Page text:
Sony Slashes Prices, Gears Up for Cloud Gaming War

The cloud gaming war is imminent, and Sony (SNE) is making its final moves in preparation. The company has slashed the price of its Playstation Now subscription by half. A monthly subscription for Playstation Now will now cost $9.99 compared to the previous $19.99. The price of the annual subscription is now $60 compared to the earlier $100.

Sony, which once dominated the cloud gaming space, will have to start sharing it with many players in the next few months. These include the likes of Microsoft xCloud, Xbox Game Pass, Google Stadia Pro, and Apple Arcade.

How is Sony gearing up for the war?

Sony has added brand new games to its already robust library of more than 700 games on Playstation Now. Its line-up until January 2020 includes Grand Theft Auto V, Uncharted 4, God of War, and Infamous: Second Son. The company has further indicated that it will add a “refreshed collection of marquee games” each month for a limited time.

Early this year, Sony also entered into a partnership with Microsoft (MSFT) to obtain cloud server support. Google’s (GOOG) announcement of Stadia probably prompted the alliance. The company stated that it would lay the foundation for its gaming service on YouTube. Google’s Internet dominance and plans to leverage a popular platform such as YouTube were reason enough for Sony and Microsoft to join forces.

Unlike Microsoft, Google, and Amazon (AMZN), Sony didn’t previously have a reliable cloud infrastructure. In aligning Sony’s hardware with the cloud server, the Sony-Microsoft deal has a broader aim in the gaming industry.

Microsoft and Nintendo also joined forces to offer cross-play for Microsoft’s Minecraft. Cross-play enables players on different platforms—whether it’s a PC, an Xbox One, or a smartphone—to play the same game. However, it didn’t include the PS4. Sony even faced backlash from Playstation users, but it didn’t relent.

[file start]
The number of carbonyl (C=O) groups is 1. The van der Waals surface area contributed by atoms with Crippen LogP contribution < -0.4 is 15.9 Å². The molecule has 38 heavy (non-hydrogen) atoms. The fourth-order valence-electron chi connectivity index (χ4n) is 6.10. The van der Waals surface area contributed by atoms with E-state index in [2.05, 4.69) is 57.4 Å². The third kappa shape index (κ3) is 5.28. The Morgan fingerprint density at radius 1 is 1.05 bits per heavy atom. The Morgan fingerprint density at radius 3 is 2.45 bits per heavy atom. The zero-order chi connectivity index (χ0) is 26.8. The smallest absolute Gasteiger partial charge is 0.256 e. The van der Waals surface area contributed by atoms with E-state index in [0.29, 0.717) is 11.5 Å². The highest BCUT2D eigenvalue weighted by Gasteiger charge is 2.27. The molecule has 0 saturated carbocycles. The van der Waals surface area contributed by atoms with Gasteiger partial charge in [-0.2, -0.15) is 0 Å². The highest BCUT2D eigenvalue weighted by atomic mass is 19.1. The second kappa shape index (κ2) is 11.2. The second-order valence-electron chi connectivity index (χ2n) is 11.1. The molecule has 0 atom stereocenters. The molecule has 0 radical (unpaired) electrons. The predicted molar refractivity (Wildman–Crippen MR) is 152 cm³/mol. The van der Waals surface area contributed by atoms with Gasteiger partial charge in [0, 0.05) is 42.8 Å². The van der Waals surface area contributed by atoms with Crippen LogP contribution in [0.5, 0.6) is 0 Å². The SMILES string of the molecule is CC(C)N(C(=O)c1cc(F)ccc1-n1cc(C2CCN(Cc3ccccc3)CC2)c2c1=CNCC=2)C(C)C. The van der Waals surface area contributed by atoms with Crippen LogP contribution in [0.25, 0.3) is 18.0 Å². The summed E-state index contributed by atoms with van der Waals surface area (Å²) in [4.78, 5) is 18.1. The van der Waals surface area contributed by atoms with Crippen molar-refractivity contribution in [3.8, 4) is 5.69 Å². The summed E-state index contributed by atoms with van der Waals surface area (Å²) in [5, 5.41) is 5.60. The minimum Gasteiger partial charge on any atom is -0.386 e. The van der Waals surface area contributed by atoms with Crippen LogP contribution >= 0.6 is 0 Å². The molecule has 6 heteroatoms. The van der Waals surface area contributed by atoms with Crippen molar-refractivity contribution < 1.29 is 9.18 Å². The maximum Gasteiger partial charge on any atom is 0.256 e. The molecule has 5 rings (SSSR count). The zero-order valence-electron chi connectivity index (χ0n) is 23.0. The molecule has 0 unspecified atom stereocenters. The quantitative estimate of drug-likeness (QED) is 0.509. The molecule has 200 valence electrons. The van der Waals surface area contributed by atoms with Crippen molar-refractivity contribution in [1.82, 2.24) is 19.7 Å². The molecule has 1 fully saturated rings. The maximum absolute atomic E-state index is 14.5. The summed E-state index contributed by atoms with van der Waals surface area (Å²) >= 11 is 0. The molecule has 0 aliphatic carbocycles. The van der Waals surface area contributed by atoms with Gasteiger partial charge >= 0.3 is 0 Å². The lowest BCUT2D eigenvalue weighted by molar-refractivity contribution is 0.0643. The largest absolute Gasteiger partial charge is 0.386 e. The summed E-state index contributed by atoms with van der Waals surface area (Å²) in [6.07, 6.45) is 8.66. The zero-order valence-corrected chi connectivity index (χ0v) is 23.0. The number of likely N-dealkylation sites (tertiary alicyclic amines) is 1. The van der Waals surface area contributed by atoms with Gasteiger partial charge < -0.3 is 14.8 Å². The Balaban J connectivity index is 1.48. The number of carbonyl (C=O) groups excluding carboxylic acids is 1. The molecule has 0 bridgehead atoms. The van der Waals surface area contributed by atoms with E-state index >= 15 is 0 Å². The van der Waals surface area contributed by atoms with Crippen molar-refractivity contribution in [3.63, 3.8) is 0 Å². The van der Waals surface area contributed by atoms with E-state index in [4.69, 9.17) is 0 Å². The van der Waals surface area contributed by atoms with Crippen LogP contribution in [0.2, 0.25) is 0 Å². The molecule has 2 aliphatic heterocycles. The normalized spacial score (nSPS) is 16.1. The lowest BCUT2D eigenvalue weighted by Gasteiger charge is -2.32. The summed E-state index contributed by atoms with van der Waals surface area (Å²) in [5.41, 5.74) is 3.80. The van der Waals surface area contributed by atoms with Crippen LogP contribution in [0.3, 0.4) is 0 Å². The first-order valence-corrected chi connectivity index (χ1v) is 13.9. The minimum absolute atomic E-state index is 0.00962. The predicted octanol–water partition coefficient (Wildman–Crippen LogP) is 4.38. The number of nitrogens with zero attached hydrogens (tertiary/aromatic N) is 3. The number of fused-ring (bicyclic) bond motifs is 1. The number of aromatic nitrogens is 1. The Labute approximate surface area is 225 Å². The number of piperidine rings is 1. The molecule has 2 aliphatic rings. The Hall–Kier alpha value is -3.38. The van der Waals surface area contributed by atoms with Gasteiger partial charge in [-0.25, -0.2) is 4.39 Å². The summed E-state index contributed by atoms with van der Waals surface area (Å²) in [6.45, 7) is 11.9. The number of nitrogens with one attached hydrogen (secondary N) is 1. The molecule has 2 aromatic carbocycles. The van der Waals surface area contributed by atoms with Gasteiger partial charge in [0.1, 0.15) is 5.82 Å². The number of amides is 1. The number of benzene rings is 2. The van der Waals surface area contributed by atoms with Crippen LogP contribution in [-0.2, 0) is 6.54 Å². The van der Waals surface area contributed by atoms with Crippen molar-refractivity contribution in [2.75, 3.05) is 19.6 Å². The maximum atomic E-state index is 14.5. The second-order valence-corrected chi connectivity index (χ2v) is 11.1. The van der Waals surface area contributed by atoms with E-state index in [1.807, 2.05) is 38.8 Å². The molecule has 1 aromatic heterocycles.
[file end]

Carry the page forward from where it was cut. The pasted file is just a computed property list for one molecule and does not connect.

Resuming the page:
However, yesterday, Sony stated that it had opened up cross-platform play for Call of Duty: Modern Warfare on PS4. This marked the first time in six years that the company had agreed to give cross-play a shot. It seems it’s gearing up ahead of the launch of the PS5 in 2020 and the imminent cloud gaming war.

PS5 to see the light of day in 2020

Sony has an impressive arsenal of gaming hardware in the form of its Playstation consoles. Will it give up on consoles in favor of cloud-based gaming? The answer is no—otherwise, it wouldn’t be launching PS5 in 2020. Unlike Microsoft, Sony isn’t even getting rid of its disc drive in the new system. The PS5 is expected to have a disc drive, backward compatibility, and other high-end specs.

Contribution of games to Sony’s revenue

Sony’s game division contributes 25% of its overall revenue. Sony expects its gaming division to generate revenue of $20.3 billion during fiscal 2019, which ends on March 31, 2020. It revised this revenue projection downward from its earlier projection of $21.3 billion.

There are about 100 million PS4 owners in the world. The company has indicated that its PS4 hardware is now selling more slowly than expected. It also foresees lower-than-expected revenue from its game software. The company is at an inflection point ahead of the launch of its next-generation device. The PS4’s softening revenue can be attributed to the impending arrival of its successor.

Cloud gaming doesn’t spell the end of gaming consoles

Global Market Insights expects the cloud gaming market to be worth $8 billion in 2025, while IMARC Group states that the market could reach $171.7 billion by 2023. Cloud-based gaming is a tiny part of the broader gaming industry and is still in its infancy. It has enormous potential, but it doesn’t mean the end of consoles and PC-based gaming—at least not for now.

Sony should, therefore, focus on the PS5 and equip it with advanced specs while prepping for its cloud services. The company wants to give consumers the best of both worlds, so the PS5 will have the option for cloud gaming as well as the capacity for digital downloads. By designing a product like this, Sony is playing its cards right. It aims to capitalize on the future of gaming while retaining its gaming console as a hedge against risk.

It will be interesting to see how other players in the space strategize—and who emerges victorious in the cloud gaming war.

Sony stock fell 1.9% to close at $56.83 on October 2, while Microsoft dropped 1.8% to close at $134.65.